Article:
At Spring Training a few years ago, another person close to Kendrick told me “there’s nothing Howie about him,” adding that he’s just too nice a guy to even care what people call him.
Kendrick once told me that Howie first surfaced next to his name early in his career when a bubble-gum company put that on his card. I remembered seeing (and hating) Bob Clemente, not Roberto, on a card when I was a kid. So I guess that’s another reason why I write Howard Kendrick, not Howie.
No big deal. Just setting the record straight from my perspective. – Lyle Spencer
TEMPE, Ariz. – Angels pitching coach Mike Butcher, recuperating from surgery for the removal of a cancerous nodule in his thyroid gland, was back with his guys, back on the job, on Wednesday at Tempe Diablo Stadium.
Butcher missed the first two days of camp as he was regaining strength following the surgical procedure on Thursday. He was studying deliveries and release points and offering suggestions, as always, as his pitchers began getting a feel for things.
“He’s still coordinating everything,” manager Mike Scioscia said. “He’s feeling stronger. He’s staying in tune with where guys are.”
The team had been sending Butcher, entering his fifth season as the director of the staff, video of bullpen sessions for him to study from his home in nearby Chandler during his recovery.
One of the biggest challenges for Scioscia and Butcher will be sorting through a dozen legitimate candidates for six or seven bullpen roles. What they don’t want is for borderline candidates to try to do too much too soon in order to make an impression.
“It’s always something in the spring you’re going to worry about,” Scioscia said. “When a guy pitches in the spring, he has to cover hurdles. If a guy’s stiff or struggling with 12-minute bullpens, you’re not going to pitch him in a game. You’re not going to put a guy out there when he’s not ready to pitch.
“Right now, it looks like 12 [pitchers total]. If guys have length, it might be 11. That depth chart is going to be real.”
Fernando Rodney, Kevin Jepsen, Scott Downs and Hisanori Takahashi would seem to be locks, leaving Jason Bulger, Matt Palmer, Trevor Bell, Michael Kohn, Jordan Walden, Rich Thompson, Francisco Rodriguez and Bobby Cassevah in competition for the remaining three spots.
Howard Kendrick is a proud papa again. Kendrick, with son Owen in tow, arrived with the news that wife Jody presented him with a second son, Tyson, on Feb. 10. “Everybody is doing great,” Kendrick said. “I’m a lucky guy.” . . . Scioscia on Scott Kazmir’s early progress: “He looks good, nice and easy. What is impressive was his easy delivery and the ball was jumping out of his hand – which is what we saw in ’09.” The goal is to get Kazmir back to his smooth, relaxed delivery, rather than forcing it with max effort that disrupts his command. – Lyle Spencer
CHICAGO — Too bad Major League Baseball no longer showcases a second All-Star Game.
With Jered Weaver and, to a lesser extent, Howard Kendrick denied invitations to represent the American League in the All-Star Game in their home park, the Angels are not alone in their frustration and confusion.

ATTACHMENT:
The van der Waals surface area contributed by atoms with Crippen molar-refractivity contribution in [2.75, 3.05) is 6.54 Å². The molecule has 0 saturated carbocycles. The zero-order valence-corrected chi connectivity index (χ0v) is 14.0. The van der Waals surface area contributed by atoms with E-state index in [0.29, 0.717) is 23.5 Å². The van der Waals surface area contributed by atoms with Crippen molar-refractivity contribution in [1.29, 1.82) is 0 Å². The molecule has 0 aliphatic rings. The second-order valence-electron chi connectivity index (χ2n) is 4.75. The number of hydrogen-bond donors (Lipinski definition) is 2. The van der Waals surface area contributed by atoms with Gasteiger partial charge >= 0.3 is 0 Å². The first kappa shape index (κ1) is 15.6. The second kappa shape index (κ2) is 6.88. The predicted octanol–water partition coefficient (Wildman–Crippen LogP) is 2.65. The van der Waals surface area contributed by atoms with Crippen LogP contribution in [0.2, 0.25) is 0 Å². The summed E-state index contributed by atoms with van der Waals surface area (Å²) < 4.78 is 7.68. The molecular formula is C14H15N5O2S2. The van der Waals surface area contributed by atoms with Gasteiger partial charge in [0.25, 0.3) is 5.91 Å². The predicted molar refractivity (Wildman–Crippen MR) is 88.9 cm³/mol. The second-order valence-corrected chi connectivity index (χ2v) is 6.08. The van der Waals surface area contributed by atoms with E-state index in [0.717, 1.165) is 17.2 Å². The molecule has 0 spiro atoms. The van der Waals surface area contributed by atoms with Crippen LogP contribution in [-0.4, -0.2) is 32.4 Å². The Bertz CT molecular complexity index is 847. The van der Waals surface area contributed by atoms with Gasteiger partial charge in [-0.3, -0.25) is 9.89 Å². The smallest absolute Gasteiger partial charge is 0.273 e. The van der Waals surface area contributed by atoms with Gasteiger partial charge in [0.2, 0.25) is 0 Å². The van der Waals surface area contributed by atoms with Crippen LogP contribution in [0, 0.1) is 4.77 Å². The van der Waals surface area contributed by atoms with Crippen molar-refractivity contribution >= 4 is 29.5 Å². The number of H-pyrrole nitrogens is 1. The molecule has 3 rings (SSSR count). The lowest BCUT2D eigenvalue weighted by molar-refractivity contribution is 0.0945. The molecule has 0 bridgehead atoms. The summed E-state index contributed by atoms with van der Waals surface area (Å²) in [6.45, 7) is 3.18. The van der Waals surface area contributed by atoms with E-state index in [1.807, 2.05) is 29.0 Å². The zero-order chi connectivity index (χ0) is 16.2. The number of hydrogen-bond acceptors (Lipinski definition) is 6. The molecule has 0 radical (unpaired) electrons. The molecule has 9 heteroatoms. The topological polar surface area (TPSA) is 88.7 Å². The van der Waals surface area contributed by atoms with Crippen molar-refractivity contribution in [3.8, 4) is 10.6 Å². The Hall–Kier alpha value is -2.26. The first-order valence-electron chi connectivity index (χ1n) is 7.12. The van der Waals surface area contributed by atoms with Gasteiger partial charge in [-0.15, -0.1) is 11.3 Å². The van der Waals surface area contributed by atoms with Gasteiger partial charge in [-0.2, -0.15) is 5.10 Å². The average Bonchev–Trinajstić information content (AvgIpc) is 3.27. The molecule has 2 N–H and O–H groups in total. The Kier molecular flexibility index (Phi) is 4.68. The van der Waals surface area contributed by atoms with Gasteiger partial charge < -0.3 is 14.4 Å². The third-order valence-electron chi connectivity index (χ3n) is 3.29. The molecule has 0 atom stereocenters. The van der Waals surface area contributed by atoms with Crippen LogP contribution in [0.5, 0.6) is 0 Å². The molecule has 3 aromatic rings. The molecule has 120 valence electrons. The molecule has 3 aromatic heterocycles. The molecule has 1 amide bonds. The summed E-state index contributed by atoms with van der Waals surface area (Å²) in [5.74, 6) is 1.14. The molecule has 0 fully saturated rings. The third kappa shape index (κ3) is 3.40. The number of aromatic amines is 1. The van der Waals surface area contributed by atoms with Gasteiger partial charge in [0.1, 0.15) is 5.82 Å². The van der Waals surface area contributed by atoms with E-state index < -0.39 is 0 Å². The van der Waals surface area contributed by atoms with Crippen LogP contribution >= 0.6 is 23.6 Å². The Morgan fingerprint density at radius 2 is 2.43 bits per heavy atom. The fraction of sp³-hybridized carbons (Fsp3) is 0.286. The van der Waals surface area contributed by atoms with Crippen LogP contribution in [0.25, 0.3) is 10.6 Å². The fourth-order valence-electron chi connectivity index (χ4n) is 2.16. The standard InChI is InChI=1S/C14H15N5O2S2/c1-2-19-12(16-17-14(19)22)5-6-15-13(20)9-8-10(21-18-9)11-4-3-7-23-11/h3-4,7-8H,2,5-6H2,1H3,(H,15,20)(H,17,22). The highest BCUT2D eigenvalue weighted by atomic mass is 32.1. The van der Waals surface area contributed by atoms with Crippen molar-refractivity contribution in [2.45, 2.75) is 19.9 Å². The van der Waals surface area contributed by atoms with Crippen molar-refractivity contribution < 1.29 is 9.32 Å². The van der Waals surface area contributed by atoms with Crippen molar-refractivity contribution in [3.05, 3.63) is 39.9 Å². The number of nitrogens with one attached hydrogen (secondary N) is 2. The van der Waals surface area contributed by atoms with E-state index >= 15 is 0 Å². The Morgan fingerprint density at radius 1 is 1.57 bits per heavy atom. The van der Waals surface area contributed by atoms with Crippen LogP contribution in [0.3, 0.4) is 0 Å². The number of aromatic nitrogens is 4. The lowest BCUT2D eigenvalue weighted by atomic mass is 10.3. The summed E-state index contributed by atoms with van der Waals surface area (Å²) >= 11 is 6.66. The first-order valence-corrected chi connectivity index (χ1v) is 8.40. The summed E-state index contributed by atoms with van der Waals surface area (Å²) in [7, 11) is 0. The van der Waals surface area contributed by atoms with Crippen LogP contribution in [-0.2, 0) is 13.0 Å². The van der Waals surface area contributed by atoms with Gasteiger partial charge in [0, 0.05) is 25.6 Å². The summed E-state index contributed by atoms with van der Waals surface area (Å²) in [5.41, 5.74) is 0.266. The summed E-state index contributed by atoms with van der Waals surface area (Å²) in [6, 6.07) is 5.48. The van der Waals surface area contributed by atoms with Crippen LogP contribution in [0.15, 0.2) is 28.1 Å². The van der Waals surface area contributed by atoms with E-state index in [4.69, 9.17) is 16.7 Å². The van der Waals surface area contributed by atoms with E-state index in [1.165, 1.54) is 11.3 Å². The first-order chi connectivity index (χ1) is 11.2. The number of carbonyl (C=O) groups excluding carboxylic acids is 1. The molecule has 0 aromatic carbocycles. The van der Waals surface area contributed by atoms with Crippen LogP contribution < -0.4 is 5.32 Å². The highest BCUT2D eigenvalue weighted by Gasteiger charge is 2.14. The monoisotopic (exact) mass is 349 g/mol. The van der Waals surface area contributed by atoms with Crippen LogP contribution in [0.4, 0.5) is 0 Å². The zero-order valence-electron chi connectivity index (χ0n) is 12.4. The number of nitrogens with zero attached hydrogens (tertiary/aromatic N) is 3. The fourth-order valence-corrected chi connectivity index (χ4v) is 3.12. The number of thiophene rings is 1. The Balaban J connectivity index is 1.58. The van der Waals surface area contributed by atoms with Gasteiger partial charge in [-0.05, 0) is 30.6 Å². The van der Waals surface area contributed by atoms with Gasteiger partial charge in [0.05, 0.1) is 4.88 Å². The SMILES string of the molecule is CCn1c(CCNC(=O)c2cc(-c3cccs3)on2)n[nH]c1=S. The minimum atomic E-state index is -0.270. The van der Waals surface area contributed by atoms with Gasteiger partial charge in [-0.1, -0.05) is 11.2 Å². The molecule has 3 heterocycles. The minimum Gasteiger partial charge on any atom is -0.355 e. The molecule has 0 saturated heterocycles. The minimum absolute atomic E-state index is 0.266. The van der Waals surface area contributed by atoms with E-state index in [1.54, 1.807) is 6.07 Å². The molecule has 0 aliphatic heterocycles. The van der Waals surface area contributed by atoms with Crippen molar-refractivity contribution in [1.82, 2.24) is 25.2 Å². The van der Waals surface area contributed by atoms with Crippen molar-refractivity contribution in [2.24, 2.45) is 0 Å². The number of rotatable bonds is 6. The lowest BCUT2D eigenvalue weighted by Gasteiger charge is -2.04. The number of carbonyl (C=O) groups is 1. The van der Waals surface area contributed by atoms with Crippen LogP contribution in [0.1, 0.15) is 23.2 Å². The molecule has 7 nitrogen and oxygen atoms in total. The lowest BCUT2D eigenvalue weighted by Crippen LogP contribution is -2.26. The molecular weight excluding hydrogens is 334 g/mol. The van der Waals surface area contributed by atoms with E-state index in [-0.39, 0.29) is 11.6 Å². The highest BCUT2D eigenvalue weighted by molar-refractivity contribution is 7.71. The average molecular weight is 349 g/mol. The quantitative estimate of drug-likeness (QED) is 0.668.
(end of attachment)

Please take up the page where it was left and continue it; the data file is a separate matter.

So many qualified players were overlooked this season, MLB could stage a second Midsummer Classic with those neglected athletes and it would be almost as talent-rich as the one that will unfold on July 13.
I was dumbfounded when I learned Weaver, leading the Majors in strikeouts with a 2.82 ERA and 8-3 record, wasn’t chosen. I figured he was a dead-solid lock. You can make a strong case that he has been as good as any starter in the league, rising to the challenge of replacing good buddy John Lackey as the no-nonsense, no-doubt ace of the staff.
In fact, Weaver was that guy last season but nobody seemed to notice. This should be his second straight year in the All-Star Game, but he’ll be home with family members, pulling for Torii Hunter to represent his team with his customary passion, style and grace.
Hunter was visibly distressed when he learned that Weaver and Kendrick, who has been durable and productive, didn’t get the call. It stripped from Torii much of the satisfaction he took from earning the vote of his peers.
But even there, I was baffled. How could Jose Bautista of Toronto claim 10 more votes from the players than Hunter, who finished sixth in the players’ balloting? Sure, he’s hit a lot of home runs this season, but in no way, shape or form does Bautista compare with Hunter as a total performer.
The players’ infatuation with the Blue Jays, currently one game below .500, was puzzling. Vernon Wells is having a terrific season, but he’s not in my view the player Carl Crawford is. Yet Wells collected 64 more player votes than Crawford to finish third, ahead of the Rays’ star.
And don’t even get me started on the catching outcome. Toronto’s John Buck was third on the players’ ballots, ahead of Oakland’s Kurt Suzuki, arguably the most underrated player in the game. The only area of the game where Buck compares with Suzuki is in lifting big flies.
By taking Suzuki, rather than Buck, to replace injured Victor Martinez on the AL roster, manager Joe Girardi could then have taken Weaver rather than right-hander Trevor Cahill, the Athletics’ representative. A promising right-hander, Cahill is having a solid season, but he is not in Weaver’s class yet.
In Suzuki and Weaver, the AL would have two truly deserving, no-doubt All-Stars.